Her research areas include hyper-heuristics, combinatorial optimization, genetic programming, genetic algorithms and other biologically-inspired methods.
Professor Nelishia Pillay, a problem solver at heart, shares more about her journey into computer science...
I am from a small city in KwaZulu-Natal, Pietermarizburg. I completed my schooling and tertiary education in Pietermaritzburg. In 1998, I moved to Durban to pursue my PhD and career as a lecturer at the University of Natal. In 2004, I moved back to Pietermaritzburg as a senior lecturer at the University of Natal. I remained at the University of KwaZulu-Natal until August 2017.
In September 2017 I was appointed as a Professor and Head of Department of Computer Science at the University of Pretoria.
As Head of Department I mentor both staff and students and help them attain their career goals. Computer Science is a rapidly changing field, making one of the responsibilities of a Head of Department to ensure that curricula of the degrees we offer are up to date and aligned to international standards. Achieving this also involves interaction with industry to ensure that our graduates meet the needs of a dynamic field.
The work I do as part of both the chairs is extremely exciting.
This gives me a platform to impart my knowledge of Artificial Intelligence to students, researchers, postgraduate students and postdocs and make them excited by Artificial Intelligence whether this is a part of research for a particular project that they are assisting with as a research assistant or conducting their own research.Both these chairs gives me the opportunity to work with industry and various departments at UP to use artificial intelligence to find solutions to real-world problems which is very.
At school, I loved problem solving and mathematics. I was in Grade 10 when I first heard about Computer Science from my dad’s business magazines. It was at this point that I decided that I wanted a career in Computer Science (instead of a Mathematics teacher which was my career choice at the time).
One of the reasons that I chose to major in Computer Science is that the entire area of Artificial Intelligence intrigued me. When I did Artificial Intelligence in my third year of my undergraduate Computer Science degree I was disappointed in its achievements, or lack thereof, at that stage. I then pursued an Honours in Applied Mathematics, which I had enjoyed the most in my third year. However, I was able to find my way back to Computer Science and completed my Masters degree in Computer Science with my PhD in Artificial Intelligence.
It was during my PhD that I became really passionate about Artificial Intelligence and decided this is the area that I wanted to continue working in.At that time Artificial Intelligence was thought of as being something academic and there was not much interest from colleagues and friends when I rambled on about this. It is extremely exciting to see what I feel so passionate about receiving such prominence currently and making a positive impact on the quality of everyday life worldwide.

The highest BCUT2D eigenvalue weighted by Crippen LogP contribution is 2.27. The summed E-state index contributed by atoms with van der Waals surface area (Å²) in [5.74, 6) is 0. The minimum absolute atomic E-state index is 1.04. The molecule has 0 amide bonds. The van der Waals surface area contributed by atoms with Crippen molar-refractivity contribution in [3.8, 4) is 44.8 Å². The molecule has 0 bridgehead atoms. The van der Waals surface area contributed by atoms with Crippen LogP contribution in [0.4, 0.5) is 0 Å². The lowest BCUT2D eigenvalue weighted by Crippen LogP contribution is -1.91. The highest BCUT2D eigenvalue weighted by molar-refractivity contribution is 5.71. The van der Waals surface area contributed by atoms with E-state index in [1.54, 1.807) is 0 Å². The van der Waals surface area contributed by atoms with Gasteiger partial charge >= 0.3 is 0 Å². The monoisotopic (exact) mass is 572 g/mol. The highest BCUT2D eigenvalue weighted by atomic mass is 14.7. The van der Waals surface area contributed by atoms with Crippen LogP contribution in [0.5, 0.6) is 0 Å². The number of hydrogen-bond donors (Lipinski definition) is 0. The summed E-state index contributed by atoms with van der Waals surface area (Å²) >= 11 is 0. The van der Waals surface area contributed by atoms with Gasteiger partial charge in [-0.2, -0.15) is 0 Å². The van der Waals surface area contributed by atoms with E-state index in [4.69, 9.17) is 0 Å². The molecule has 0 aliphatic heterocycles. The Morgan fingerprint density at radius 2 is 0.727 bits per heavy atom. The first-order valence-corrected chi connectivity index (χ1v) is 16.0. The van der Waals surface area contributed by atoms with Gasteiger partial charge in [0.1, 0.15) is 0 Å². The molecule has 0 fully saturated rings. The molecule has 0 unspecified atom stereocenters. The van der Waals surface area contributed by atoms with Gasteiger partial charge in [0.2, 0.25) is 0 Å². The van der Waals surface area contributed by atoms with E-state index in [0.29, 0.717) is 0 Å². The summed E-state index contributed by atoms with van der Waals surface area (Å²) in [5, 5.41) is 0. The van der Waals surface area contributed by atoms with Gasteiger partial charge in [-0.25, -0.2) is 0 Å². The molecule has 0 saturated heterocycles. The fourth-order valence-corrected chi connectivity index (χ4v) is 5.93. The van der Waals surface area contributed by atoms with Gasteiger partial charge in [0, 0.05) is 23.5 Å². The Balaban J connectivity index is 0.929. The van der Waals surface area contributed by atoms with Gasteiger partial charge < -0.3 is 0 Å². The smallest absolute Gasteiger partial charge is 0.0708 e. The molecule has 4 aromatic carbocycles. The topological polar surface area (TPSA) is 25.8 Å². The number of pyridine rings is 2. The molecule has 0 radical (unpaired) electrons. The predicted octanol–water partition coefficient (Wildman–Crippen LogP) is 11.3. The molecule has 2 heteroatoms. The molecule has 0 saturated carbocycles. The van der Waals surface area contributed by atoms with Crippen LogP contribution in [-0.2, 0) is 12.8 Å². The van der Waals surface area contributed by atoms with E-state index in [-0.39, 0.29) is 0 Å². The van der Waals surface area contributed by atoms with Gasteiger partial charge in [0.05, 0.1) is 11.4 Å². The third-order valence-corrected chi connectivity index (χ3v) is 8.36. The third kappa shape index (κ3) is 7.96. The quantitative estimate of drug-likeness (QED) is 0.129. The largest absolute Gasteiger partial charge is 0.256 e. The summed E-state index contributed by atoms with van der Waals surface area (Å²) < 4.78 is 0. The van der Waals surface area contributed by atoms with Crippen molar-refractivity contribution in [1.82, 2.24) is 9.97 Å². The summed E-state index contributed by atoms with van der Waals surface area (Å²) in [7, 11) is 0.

While IT still remains a male-dominated field, there are a number of initiatives in the country to showcase women making a mark in this field and to encourage females to pursue a career in IT. For example, the Women in IT initiative by the Institute of Information Technology Professionals (IITPSA), provides bursaries and a mentorship programme to encourage women to pursue a career in IT. Another initiative is Women in Tech ZA which promotes public awareness of women working in IT with the aim of encouraging women to pursue careers in IT.
As we move from one industrial revolution to the next, new technologies emerge which we must embrace in order to have a competitive edge internationally. Relevant stakeholders, namely, government, academia and industry, need to collaborate to achieve this.
Currently, artificial intelligence is envisaged to have a major impact on economic growth worldwide in the fourth industrial revolution. In order to cater for the skills shift that each industrial revolution brings with it, we need to promote lifelong and sustainable learning.These skills shifts must be predicted timeously and mechanisms for developing the necessary skills put in place.
The University of Pretoria encourages and supports women to pursue leadership roles in IT. Currently, all three head of departments in the School of Information Technology are female. Via the research chairs bursaries are made available to attract female students to study Computer Science at undergraduate and postgraduate level.
Computer Science is still a male dominated field and this is usually as a result of personal choice influenced by various experiences in life including social media, friends, family and different cultures. Whatever career choices are made the main contributing factor should be that you must feel passionate about what you're doing and look forward to doing this on a daily basis irrespective of what challenges this may bring.
Sometimes things may feel overwhelming and unattainable. If you just believe that you can achieve what you want to, you will.